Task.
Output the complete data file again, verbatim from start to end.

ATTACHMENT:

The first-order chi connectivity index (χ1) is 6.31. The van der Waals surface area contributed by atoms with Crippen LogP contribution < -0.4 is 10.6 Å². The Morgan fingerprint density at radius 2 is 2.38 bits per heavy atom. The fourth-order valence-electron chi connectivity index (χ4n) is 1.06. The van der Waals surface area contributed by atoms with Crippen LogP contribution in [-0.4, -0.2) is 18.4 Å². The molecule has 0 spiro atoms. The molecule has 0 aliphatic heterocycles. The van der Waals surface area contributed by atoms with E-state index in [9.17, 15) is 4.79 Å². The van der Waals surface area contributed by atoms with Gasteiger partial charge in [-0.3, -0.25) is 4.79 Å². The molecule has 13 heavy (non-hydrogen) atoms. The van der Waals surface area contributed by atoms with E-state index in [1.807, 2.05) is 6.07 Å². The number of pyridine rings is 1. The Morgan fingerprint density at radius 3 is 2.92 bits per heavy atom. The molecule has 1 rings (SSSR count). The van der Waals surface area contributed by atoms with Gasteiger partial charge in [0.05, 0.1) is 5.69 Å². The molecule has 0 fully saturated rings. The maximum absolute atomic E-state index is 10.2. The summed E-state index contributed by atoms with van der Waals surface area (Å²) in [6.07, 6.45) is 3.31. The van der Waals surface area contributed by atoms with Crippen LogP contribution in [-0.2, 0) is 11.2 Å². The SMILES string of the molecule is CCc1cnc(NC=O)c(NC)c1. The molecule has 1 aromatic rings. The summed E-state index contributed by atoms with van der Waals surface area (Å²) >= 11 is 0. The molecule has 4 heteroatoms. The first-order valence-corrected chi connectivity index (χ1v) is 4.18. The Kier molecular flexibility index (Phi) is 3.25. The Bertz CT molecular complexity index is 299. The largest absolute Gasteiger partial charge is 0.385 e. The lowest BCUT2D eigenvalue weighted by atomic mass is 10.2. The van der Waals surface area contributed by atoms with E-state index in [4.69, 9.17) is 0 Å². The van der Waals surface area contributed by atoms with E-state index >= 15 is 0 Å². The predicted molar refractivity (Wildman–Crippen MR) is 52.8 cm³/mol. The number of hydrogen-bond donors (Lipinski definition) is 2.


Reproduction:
The first-order chi connectivity index (χ1) is 6.31. The van der Waals surface area contributed by atoms with Crippen LogP contribution < -0.4 is 10.6 Å². The Morgan fingerprint density at radius 2 is 2.38 bits per heavy atom. The fourth-order valence-electron chi connectivity index (χ4n) is 1.06. The van der Waals surface area contributed by atoms with Crippen LogP contribution in [-0.4, -0.2) is 18.4 Å². The molecule has 0 spiro atoms. The molecule has 0 aliphatic heterocycles. The van der Waals surface area contributed by atoms with E-state index in [9.17, 15) is 4.79 Å². The van der Waals surface area contributed by atoms with Gasteiger partial charge in [-0.3, -0.25) is 4.79 Å². The molecule has 13 heavy (non-hydrogen) atoms. The van der Waals surface area contributed by atoms with E-state index in [1.807, 2.05) is 6.07 Å². The number of pyridine rings is 1. The Morgan fingerprint density at radius 3 is 2.92 bits per heavy atom. The molecule has 1 rings (SSSR count). The van der Waals surface area contributed by atoms with Gasteiger partial charge in [0.05, 0.1) is 5.69 Å². The molecule has 0 fully saturated rings. The maximum absolute atomic E-state index is 10.2. The summed E-state index contributed by atoms with van der Waals surface area (Å²) in [6.07, 6.45) is 3.31. The van der Waals surface area contributed by atoms with Crippen LogP contribution in [-0.2, 0) is 11.2 Å². The SMILES string of the molecule is CCc1cnc(NC=O)c(NC)c1. The molecule has 1 aromatic rings. The summed E-state index contributed by atoms with van der Waals surface area (Å²) >= 11 is 0. The molecule has 4 heteroatoms. The first-order valence-corrected chi connectivity index (χ1v) is 4.18. The Kier molecular flexibility index (Phi) is 3.25. The Bertz CT molecular complexity index is 299. The largest absolute Gasteiger partial charge is 0.385 e. The lowest BCUT2D eigenvalue weighted by atomic mass is 10.2. The van der Waals surface area contributed by atoms with E-state index in [4.69, 9.17) is 0 Å². The van der Waals surface area contributed by atoms with E-state index >= 15 is 0 Å². The predicted molar refractivity (Wildman–Crippen MR) is 52.8 cm³/mol. The number of hydrogen-bond donors (Lipinski definition) is 2.